Having trouble in traffic court?
You probably shouldn't be there in the first place.
The root of your confusion rests in the use of "legalese". Please realize that the legal profession is very skilled at changing the meaning of words (that you think you understand) in order to confuse you.
"Traveling" ≠ "Driving"
"Car" ≠ "Motor Vehicle"
"Traveling" on the public roads is a Constitutional right, not a state granted "privilege". You may walk on the public roads, and you may "travel" in your "automobile", "car" or "truck". You helped to pay for public roads with your tax dollars. You own the public roads in common with all other people. If you are "traveling", you are simply enjoying a God given right. NO ONE has the authority to take this unalienable right away from you.
"Traveling" is not the same as "driving", which is a corporate privilege extended to those who are using the publicly owned roads for commercial, money-making purposes (Taxis, trucking companies, etc.). A "Motor Vehicle" is a commercial device that may be given the "privilege" of using the public roads. It makes sense that corporations are regulated by the government and that they should have to register their vehicles in order to use the public roads.
The problem is that YOU have been mislead regarding the definitions of these words. If YOU mistakenly think that you are "driving" a "motor vehicle", and YOU volunteer to give up your "rights" in return for "privileges", why should the "government" disagree with your volunteer efforts? They will gladly take your money.
Numerous courts have ruled on this issue.
The U.S. Supreme Court ruled:
The right to travel is a part of the liberty of which the citizen cannot be deprived without due process of the law under the 5th Amendment.
Kent v. Dulles, 357 U.S. 116, 1253.
The Supreme Court of Wisconsin stated in 1909:
The term "Public Highway," in its broad popular sense, includes toll roads, streets, highways-and roadways which the public has a right to use even conditionally, though in a strict legal sense it is restricted to roads which are wholly public.
Weirich v. State, 140 Wis. 98.4
While a Citizen has the "RIGHT" to travel upon the public highways and to transport his property thereon, that "RIGHT" does not extend to the use of the highways, either in whole or in part, as a place of business for private gain. For the latter purposes no person has a vested right to use the highways of the state, but is a mere privilege or license which the legislature may grant or withhold at its discretion.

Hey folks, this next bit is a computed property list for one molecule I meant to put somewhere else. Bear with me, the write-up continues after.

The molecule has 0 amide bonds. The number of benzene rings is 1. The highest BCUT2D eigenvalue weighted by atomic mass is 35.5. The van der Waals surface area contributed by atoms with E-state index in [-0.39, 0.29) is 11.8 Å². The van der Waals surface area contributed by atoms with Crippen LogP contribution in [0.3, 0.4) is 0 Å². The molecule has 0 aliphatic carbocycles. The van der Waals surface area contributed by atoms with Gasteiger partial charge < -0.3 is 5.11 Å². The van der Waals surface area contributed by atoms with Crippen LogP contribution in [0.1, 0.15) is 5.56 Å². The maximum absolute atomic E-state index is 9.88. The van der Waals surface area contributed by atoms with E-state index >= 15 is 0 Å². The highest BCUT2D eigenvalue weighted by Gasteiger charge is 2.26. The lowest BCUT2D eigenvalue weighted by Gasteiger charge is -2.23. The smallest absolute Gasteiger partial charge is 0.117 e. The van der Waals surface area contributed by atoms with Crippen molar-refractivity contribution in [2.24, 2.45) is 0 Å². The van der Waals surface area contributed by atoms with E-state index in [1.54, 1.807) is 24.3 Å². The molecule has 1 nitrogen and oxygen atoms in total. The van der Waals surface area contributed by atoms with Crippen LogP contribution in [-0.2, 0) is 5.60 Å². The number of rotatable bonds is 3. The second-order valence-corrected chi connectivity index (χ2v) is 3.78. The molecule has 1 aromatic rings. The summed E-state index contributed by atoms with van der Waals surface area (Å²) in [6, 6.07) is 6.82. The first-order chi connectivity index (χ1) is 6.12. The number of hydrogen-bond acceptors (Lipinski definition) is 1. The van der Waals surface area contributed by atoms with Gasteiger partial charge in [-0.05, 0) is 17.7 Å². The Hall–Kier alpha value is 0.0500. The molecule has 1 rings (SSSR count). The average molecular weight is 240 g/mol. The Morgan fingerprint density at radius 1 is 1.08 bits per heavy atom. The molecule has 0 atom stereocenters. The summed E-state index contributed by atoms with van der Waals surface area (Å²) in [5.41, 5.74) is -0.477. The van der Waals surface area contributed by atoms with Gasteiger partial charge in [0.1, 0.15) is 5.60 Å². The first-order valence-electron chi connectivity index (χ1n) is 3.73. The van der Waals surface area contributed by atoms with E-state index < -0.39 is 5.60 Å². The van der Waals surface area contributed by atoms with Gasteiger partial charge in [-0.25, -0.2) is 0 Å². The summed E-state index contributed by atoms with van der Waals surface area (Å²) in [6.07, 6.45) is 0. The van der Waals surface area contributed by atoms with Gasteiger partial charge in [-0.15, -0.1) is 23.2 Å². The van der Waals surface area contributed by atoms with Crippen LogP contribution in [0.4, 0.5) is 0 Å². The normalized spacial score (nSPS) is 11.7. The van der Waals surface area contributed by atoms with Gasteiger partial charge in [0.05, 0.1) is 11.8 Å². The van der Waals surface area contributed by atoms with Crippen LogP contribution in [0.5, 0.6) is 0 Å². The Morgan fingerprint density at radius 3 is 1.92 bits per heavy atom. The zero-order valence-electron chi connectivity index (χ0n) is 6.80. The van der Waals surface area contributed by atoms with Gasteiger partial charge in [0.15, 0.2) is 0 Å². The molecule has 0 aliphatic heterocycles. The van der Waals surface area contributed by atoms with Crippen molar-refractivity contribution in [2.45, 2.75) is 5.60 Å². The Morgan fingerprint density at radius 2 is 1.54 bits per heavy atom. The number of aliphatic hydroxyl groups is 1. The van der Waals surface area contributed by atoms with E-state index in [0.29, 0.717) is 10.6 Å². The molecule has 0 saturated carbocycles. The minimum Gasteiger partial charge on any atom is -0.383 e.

State v. Johnson, 243 P. 1073
Cummins v. Jones, 155 P. 171
Packard v. Banton, 44 S.Ct. 257, 264 U.S. 140 and other cases too numerous to mention.
The use of the roadways for the purpose of travel and transportation is not a mere privilege, but a "common and fundamental right" of which the public and individuals cannot rightfully be deprived.
Chicago Motor Coach v. Chicago, supra
Ligare v. Chicago, 28 N.E. 934;Boone v. Clark, 214 S. W. 60h
The streets and roadways belong to the public, for the use of the public in the ordinary and customary manner.
Hadfield v. Lundin, 98 Wn. 657; 168 P. 516;
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Motor Vehicle Registration
Another scam has most people believing that they own their cars. What most people do not realize is that they have been mislead. When you "register" your car, you are actually giving up ownership to the state! A registered "motor vehicle" is actually property of the state.
What has slipped under the radar of your awareness, is the fact that a MCO (along with a bill of sale) is the actual proof of ownership of the vehicle. The Manufacturer's Statement of Origin (MSO) or Manufacturer's Certificate of Origin (MCO) verifies where the car came from and other details unique to the vehicle. Once the new car hits the showroom floor, the MCO is surrendered to the state (by the dealer).
When you eventually buy a vehicle for whatever price, you are given a "Certificate of Title" which is merely proof that the MCO exists. You simply were misinformed. Rather than accepting a "Certificate of Title", you should have demanded the MCO and a bill of sale. This "Certificate of Title" that you accepted is really only legal jargon which DOES NOT PROVE OWNERSHIP!! You only think that it does. The "Certificate of Title" is merely evidence that a MCO exists. Your car's legal title is the MCO, which the dealer surrendered to the state.
If you have the MCO to your vehicle (along with a bill of sale), then you not only own that vehicle, you are also exempt from any taxes that your state may attempt to levy against it. With the proper documentation, you would no longer have to pay taxes on that vehicle or "registration" fees. IT CAN NOT EVEN BE IMPOUNDED IF YOU GET PULLED OVER.
The act of "registering" a car or truck with the Department of Motor Vehicles is a claim that you are going to start using a government owned "motor vehicle" in a commercial fashion on the public roads. If that is what you are doing, then you should follow those procedures. After you ignorantly give your new car or truck to your state, they own it!!
"No wonder state law officers stop people for no reason!" said a housewife. "If your car's got a state license plate, it's theirs, and they can do anything they like to you!"
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